The idea came to me a few years later that the best way for me to do this would be within my industry – marketing and advertising. Because I’ve been in that space since I started my first company in college, I knew my best chance to make a significant impact would be through utilizing my network, relationships, and, dare I say, influence.

What if I could create a pledge for marketing and advertising agencies to commit to making real, tangible progress in the fight against systemic racism? Wouldn’t Atlanta be the best place to do that, given our legacy in civil rights?

It took me four more years to figure out how to get started. In 2020, I began reaching out to agency and brand leaders to get a quick temperature check on my idea. I ultimately chose nine other passionate leaders to join me to create The A Pledge, with this mission:

The A Pledge is a call to Atlanta advertising and marketing agencies to come together in a committed effort to create inclusive opportunities within our industry. Over the next decade, we will make the changes needed to ensure our teams reflect the diversity of our community. As we do, we will see systemic opportunity grow in our industry, our city, and our nation.

We officially launched in December of 2020, asking agencies, brands, and volunteers to raise their hand if they want to join us on this fight. The response from the Atlanta community has been almost overwhelming, with well over 1,000 people joining us in just three short months. And while the real work is only now just beginning, I believe with my whole heart that we will hit our goal, because we are working as a passionate, committed, and accountable community.

The point

Start with an idea. An idea that you’re passionate about, and one that you believe you can commit to.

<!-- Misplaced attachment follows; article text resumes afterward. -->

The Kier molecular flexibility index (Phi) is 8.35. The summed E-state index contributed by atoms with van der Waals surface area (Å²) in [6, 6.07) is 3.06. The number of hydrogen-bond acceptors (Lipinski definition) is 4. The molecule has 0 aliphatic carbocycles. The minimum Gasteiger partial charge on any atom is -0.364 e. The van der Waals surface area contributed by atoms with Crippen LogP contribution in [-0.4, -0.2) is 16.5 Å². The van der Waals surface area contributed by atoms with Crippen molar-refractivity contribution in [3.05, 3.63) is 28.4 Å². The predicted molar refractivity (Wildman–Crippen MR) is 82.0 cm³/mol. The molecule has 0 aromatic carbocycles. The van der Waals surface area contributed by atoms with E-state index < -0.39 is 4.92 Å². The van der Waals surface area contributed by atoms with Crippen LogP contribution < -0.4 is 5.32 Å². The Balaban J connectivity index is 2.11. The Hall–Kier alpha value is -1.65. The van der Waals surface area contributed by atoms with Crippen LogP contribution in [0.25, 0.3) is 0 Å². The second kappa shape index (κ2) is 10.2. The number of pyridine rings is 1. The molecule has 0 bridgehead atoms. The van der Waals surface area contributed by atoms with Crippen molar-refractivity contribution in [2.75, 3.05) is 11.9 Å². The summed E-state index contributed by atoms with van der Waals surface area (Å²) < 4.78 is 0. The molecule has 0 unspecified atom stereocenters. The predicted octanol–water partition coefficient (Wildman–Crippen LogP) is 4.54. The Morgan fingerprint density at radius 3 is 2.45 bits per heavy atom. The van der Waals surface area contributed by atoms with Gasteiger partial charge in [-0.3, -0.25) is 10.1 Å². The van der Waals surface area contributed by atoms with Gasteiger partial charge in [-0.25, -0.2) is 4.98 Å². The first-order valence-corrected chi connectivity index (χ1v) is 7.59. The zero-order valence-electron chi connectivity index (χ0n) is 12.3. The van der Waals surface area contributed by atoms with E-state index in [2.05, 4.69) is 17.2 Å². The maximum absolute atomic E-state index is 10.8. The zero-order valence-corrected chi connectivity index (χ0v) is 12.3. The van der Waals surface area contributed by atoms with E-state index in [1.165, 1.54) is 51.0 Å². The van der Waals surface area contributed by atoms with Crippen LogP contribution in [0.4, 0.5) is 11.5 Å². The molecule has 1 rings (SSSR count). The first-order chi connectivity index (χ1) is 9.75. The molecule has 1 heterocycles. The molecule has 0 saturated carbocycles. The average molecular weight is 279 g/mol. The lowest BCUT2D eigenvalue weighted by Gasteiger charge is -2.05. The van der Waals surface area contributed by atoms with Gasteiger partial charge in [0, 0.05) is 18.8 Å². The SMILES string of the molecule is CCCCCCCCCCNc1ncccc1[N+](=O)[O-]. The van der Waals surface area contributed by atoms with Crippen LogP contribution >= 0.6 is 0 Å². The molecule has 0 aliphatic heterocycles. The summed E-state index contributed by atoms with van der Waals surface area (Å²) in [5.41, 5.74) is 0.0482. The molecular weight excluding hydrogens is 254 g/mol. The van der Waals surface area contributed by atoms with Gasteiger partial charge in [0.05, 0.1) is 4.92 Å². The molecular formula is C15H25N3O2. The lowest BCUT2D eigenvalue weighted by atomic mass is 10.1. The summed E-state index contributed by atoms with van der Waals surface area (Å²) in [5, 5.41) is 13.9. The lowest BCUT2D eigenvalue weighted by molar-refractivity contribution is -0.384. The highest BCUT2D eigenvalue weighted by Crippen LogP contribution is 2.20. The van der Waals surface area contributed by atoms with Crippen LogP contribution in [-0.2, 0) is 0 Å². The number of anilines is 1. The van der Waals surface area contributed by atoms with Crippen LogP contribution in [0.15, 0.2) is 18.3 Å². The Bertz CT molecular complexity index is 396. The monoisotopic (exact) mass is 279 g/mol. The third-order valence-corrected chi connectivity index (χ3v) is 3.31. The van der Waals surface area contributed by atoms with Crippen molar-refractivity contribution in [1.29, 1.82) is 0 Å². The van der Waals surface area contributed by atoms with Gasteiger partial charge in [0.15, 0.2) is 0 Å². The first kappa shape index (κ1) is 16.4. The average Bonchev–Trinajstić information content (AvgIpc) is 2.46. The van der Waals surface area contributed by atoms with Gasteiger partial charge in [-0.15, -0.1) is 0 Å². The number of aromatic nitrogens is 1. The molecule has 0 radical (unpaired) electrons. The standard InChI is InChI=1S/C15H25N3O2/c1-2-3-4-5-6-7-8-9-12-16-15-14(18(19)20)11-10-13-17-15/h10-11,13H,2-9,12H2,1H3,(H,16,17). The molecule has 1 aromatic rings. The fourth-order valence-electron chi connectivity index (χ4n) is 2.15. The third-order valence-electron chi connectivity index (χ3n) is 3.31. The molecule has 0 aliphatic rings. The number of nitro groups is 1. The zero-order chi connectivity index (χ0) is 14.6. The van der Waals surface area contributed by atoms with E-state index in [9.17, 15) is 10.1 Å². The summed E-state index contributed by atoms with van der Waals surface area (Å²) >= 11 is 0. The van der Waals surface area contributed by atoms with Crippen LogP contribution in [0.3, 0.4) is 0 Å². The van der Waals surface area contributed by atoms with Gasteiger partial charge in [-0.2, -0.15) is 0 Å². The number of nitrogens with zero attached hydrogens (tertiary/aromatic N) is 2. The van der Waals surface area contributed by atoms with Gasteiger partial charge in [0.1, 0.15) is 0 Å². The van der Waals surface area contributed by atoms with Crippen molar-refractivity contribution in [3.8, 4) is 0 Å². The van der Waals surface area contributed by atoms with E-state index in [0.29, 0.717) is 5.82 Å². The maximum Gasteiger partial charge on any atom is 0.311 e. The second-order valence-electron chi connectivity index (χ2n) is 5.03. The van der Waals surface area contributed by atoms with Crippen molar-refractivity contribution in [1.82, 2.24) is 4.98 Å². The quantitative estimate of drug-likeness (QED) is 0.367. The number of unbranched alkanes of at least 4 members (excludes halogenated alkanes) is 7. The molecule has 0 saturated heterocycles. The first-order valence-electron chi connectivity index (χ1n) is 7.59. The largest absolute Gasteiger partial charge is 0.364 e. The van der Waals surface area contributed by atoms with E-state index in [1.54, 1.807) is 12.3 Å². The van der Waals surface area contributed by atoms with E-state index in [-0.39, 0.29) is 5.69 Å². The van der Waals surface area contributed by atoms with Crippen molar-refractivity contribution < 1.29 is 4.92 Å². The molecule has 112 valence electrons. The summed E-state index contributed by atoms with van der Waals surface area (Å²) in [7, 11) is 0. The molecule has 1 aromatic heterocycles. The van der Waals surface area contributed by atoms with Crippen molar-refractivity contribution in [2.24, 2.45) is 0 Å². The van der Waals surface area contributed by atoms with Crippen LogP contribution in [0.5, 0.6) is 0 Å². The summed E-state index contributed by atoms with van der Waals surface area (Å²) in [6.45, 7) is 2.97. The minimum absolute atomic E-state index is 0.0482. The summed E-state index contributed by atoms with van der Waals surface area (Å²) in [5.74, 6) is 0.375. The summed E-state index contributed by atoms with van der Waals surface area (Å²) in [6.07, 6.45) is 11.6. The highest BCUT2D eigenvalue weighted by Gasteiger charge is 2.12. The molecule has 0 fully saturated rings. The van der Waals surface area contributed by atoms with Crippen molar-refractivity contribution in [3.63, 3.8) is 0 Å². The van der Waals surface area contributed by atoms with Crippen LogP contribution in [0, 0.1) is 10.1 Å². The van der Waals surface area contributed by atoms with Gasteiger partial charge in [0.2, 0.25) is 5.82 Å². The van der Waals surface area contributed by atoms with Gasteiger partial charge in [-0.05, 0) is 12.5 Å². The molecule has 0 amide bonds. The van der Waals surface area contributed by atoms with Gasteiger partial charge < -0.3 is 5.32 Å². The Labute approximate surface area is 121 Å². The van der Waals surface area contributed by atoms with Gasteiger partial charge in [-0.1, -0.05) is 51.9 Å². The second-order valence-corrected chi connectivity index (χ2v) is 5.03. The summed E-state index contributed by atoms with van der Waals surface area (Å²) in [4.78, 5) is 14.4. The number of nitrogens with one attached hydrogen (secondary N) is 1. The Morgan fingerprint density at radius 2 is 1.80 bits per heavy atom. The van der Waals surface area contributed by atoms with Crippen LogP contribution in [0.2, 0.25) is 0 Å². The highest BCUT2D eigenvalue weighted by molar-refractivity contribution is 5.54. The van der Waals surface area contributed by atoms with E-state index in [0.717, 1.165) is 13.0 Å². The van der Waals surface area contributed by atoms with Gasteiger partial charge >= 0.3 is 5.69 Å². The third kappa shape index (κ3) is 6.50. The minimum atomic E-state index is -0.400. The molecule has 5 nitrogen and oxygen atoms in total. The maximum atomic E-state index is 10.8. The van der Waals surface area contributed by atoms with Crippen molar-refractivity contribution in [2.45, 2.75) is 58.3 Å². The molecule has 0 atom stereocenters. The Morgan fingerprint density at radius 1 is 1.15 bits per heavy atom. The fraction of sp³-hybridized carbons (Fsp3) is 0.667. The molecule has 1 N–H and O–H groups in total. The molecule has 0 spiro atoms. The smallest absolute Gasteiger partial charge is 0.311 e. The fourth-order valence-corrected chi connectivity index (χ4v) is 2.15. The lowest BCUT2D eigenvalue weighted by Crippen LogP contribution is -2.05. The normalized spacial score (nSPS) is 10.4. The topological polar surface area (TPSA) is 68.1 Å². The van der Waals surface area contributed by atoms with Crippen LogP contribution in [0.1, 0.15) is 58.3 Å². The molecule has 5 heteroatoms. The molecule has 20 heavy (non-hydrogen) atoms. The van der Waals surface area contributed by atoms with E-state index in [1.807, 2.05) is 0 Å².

Wrap your head around the fact that, without execution, an idea is just that. Consistently doing the work is the only way to have any meaningful success.

And dream big. No, bigger! How massively world-beating can your idea be? The strength of an idea is in how far you can push it. Once you have your big vision, share it with everyone you can. People like ideas; but people will work all weekend toward a big vision that allows them to see how they’re helping change the world, even if it’s by building one website at a time.

Before you leave

Thank you for reading. I really do appreciate it, and I really do hope you’re happy.

I would love it if you consider signing up for my email newsletter. I send it out weekly, and I try to do my best to make it entertaining and, if I dare say it, inspirational.

If you’re a book reader, I’d love for you to check out either of my books: The 5-Day Turnaround + The Crisis Turnaround. They’re a heck of a deal on Amazon right now ;)

And if you’re interested, here are the businesses that I’m a part of:

  • Dragon Army: a purpose-driven digital engagement company
  • 48in48: building 48 nonprofit websites in 48 hours
  • Ripples of Hope: empowering nonprofit leaders to grow their business and do more good
  • The A Pledge: a racial equity nonprofit focused on the advertising and marketing industry

And remember, always lead with purpose!